Zakir Rashid Bhat alias Musa, the former engineering student and successor to Burhan Wani, has dissociated himself from Hizb-ul-Mujahideen, his parent organisation, over ideological issues, saying if the organisation "does not represent me, I also do not represent Hizb". The war of words erupted after Musa, 34, threatened to behead the Hurriyat leaders for calling Kashmir’s ongoing struggle "political" rather than "Islamic", and vowed to hang those advocating a secular State at Lal Chowk in Srinagar.
The threat was, according to some commentators, aimed at the moderate faction of Hurriyat Conference and the Jammu and Kashmir Liberation Front; both have been maintaining that political aspirations of people have to be respected and distinguished from religion. The truth may be hard to swallow, but Musa is saying exactly what the separatist leaders in Kashmir have been propagating to mobilise their cadre since the beginning of the armed insurgency that broke out in the region in 1989 after decades of political discontent.
At the heart of this 'secular versus Islamic' State debate are the events of 1989 when the majority of militant groups and parties used to mobilise people on the rallying cry of Islamic slogans that were anything but secular in nature.
"Hum kya chahte? Azaadi (What do we want? Freedom)," the crowds would chant and still do. Then it would be followed quickly by another slogan, "Azadi ka matlab kya? La Ilah Ha Illallah (What is the meaning of Azadi? There is no God but Allah)" and "Yahan kya chalega? Nizame-i-Mustafa. (What will be implemented here? The order of the Prophet Mohammad)".
"The undercurrent, tone and tenure of these slogans, leave aside the movement, was Islamic, but one can’t say with assurance that people, who raised these slogans, had any idea of what they were chanting. But Islam was a rallying cry," said historian Fida Hussain.
However, many disagree, including Shakeel Bakshi, separatist leader and Islamic Students League patron. "Even at that time, people had their own ideology and different view points."
Gowhar Geelani, a political commentator based in Srinagar, says Kashmir’s struggle has drawn strength from multiple identities that include, Kashmiri identity, Muslim identity and religious identity.
"The more there has been religious ascendency in India, whether it's Narendra Modi becoming the prime minister or Yogi Adityanath becoming chief minister — although through a democratic process. There has been counter-radicalisation in the Valley in a certain section of the population. But the majority would like to separate religion from politics," Geelani told Firstpost.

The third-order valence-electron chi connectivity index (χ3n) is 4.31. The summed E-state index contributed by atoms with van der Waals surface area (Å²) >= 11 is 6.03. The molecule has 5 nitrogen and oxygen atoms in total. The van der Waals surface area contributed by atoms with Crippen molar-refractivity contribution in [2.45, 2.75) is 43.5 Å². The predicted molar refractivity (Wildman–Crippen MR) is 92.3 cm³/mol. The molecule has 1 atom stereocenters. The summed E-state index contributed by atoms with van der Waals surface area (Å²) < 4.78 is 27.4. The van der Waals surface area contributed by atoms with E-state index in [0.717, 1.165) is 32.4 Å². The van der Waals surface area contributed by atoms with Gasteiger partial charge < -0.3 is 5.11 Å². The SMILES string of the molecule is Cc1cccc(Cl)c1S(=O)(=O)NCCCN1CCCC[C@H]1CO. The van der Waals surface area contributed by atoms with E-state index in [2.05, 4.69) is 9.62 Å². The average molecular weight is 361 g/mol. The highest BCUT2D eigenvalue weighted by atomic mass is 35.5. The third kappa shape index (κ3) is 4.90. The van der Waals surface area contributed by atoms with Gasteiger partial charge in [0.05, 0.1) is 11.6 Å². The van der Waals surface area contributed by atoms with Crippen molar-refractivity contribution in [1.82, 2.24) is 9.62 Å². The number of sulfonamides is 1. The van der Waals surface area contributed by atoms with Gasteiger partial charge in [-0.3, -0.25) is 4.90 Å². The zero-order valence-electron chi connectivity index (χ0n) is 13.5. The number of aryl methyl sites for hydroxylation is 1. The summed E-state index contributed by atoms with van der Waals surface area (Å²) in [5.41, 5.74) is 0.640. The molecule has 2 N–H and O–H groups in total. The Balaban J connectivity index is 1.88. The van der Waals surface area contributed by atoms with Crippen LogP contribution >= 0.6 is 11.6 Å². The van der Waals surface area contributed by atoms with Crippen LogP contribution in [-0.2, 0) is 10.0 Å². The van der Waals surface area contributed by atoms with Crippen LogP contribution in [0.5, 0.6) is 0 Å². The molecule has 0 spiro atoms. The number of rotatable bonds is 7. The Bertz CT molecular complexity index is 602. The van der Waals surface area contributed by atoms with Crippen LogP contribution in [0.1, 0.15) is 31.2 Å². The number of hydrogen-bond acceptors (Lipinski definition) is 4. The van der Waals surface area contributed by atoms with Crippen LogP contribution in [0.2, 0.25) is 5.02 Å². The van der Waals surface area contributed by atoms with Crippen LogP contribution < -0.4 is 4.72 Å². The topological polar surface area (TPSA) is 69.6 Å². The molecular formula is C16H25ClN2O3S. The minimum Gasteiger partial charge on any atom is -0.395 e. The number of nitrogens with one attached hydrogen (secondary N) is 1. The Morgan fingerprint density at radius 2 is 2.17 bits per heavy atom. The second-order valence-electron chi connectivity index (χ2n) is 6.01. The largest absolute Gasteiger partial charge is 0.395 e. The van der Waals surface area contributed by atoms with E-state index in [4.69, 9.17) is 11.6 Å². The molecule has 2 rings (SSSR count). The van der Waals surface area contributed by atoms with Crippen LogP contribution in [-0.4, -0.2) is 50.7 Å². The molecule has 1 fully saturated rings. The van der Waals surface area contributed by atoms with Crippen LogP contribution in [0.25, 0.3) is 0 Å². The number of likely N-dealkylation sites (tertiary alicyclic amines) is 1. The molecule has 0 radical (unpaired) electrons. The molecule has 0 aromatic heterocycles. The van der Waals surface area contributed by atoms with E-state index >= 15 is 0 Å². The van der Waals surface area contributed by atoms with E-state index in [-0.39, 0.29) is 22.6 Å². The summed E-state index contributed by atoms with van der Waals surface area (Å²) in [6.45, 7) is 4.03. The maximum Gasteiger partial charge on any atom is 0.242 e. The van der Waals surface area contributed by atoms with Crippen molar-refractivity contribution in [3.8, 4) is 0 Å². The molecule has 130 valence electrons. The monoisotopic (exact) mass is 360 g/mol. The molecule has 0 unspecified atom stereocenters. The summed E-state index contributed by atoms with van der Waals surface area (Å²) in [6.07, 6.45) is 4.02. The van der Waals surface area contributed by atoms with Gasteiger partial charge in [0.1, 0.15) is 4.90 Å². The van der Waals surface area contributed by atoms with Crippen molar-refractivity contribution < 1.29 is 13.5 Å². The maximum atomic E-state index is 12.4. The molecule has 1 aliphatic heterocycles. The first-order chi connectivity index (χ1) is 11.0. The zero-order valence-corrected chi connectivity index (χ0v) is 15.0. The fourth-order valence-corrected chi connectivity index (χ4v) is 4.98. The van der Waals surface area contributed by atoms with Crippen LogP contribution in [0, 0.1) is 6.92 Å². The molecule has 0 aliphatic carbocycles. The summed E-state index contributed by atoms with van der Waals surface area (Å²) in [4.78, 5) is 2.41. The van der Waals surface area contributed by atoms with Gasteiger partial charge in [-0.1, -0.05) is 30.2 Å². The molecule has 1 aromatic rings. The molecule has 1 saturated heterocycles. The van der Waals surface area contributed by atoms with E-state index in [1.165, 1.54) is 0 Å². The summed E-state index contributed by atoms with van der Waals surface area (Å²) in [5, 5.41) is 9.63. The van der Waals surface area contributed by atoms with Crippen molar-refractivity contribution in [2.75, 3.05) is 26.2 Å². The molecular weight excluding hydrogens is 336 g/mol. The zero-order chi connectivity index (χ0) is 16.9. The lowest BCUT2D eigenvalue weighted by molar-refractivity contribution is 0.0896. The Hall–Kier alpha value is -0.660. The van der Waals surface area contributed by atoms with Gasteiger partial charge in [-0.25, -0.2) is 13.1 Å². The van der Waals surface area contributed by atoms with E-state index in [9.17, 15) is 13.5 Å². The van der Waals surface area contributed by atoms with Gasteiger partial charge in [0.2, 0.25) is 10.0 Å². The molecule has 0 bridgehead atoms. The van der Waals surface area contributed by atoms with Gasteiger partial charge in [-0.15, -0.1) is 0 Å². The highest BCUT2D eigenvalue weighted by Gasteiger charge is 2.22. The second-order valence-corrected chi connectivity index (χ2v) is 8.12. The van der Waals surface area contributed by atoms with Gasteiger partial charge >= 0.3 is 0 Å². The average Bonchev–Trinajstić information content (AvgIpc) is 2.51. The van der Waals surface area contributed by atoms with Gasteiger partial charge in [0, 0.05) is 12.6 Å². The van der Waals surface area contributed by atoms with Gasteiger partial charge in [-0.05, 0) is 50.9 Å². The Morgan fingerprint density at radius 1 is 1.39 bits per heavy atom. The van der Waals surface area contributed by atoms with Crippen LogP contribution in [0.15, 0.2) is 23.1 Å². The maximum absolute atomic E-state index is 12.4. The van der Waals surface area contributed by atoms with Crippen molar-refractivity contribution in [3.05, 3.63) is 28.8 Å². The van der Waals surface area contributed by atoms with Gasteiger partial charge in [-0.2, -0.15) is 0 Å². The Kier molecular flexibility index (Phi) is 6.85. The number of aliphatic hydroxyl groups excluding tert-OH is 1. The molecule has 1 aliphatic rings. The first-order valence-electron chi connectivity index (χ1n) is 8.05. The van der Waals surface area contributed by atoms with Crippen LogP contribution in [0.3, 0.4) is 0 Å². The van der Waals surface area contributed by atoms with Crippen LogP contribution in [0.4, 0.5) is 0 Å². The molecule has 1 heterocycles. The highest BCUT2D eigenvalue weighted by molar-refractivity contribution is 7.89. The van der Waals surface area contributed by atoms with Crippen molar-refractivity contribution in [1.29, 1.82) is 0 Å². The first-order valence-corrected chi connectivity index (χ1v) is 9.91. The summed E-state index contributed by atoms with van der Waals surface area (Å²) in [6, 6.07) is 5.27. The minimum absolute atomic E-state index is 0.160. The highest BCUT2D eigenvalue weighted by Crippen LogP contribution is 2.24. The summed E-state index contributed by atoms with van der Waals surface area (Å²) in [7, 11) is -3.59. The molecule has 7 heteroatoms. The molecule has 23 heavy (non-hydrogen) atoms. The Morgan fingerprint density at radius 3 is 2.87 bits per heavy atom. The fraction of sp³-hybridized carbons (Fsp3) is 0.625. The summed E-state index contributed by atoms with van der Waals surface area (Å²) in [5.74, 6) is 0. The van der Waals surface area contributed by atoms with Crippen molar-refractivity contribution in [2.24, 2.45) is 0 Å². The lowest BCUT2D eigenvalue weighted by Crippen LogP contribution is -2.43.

In early nineties, faith was utilized for political mobilization including by groups like Jamaat-e-Islami and many others who sought refuge in religion to address the political problem.
In an audio message, Musa said on Saturday: "Geelani is saying azaadi for Islam and I do not have differences with him. We want imposition of Shariat."
But the militant commander seems to have little idea that the real reason for the friction between Jamaat-e-Islami, a constituent of the erstwhile Hurriyat Conference and later Hurriyat led by Geelani, was that the Jamaat wanted to take religion and politics together but Geelani wanted to focus only on the political part (the Kashmir issue) and overlook religion for the time being.
"The basic problem is that there is no Islamic Shariat being followed and there is no Islamic rule. In a secular State, we can’t implement Islam properly," Muhammad Abdullah Wani, the former chairman of the Jama'at-e-Islami, said in an interview. "Today, Jama'at-e-Islami is not associated with any of the political or religious organisation for the very same reason and we are more into social activities," he added.
Jama'at is known for its role in the separatist movement in the 1990s, when its cadres were part and parcel of almost every activity. "The slogans that reverberated were never like, say, 'What do we want? A secular State'," a senior police officer, who has been at the forefront of fighting insurgency in the Valley, said, "One day, the monster was going to come home to roost."
For example, the Jama'at-e-Islami, the political formation that gave birth to the Hizbul-Mujahideen, used Islam for political mobilisation in the Valley. It bore the brunt of the turmoil. Its cadre was murdered in broad daylight, almost on a daily basis, before it choose another path of organising rallies against moral corruption and western cultural influences.
Jama'at was founded by Pakistan's Abul Ala Mawdudi, a renowned theologian and ideologue of 'Political Islam', way back in 1941. Its basic objective was to promote moral values and Islamic practices. In Jammu and Kashmir, its central concern was freeing Islam of the syncretic folk practices he believed had corrupted the essence of the faith.
The Hizbul Mujahideen, of which Musa was a part until Saturday, was one of the organisations that started the insurgency in the Valley and it was dependent on Jamaat-e-Islami for religious motivation, having grown out of the movement. "Religion has and always will be used to draw inspiration for the affairs of the State but not for running the State," Mirwaiz Umar Farooq, the head priest of Kashmir and Hurriyat leader, said, "The State has to have secular credentials where minorities are protected and rights of dispossessed assured."
If one goes by the social media feeds in Kashmir, a majority of the people have disapproved of Musa's statement, but invoking Islam was the foundation on which the political struggle in Kashmir was built. Now, Frankenstein's monster seems to have come back to hunt its creators.
Published Date: May 15, 2017 08:10 AM | Updated Date: May 15, 2017 08:12 AM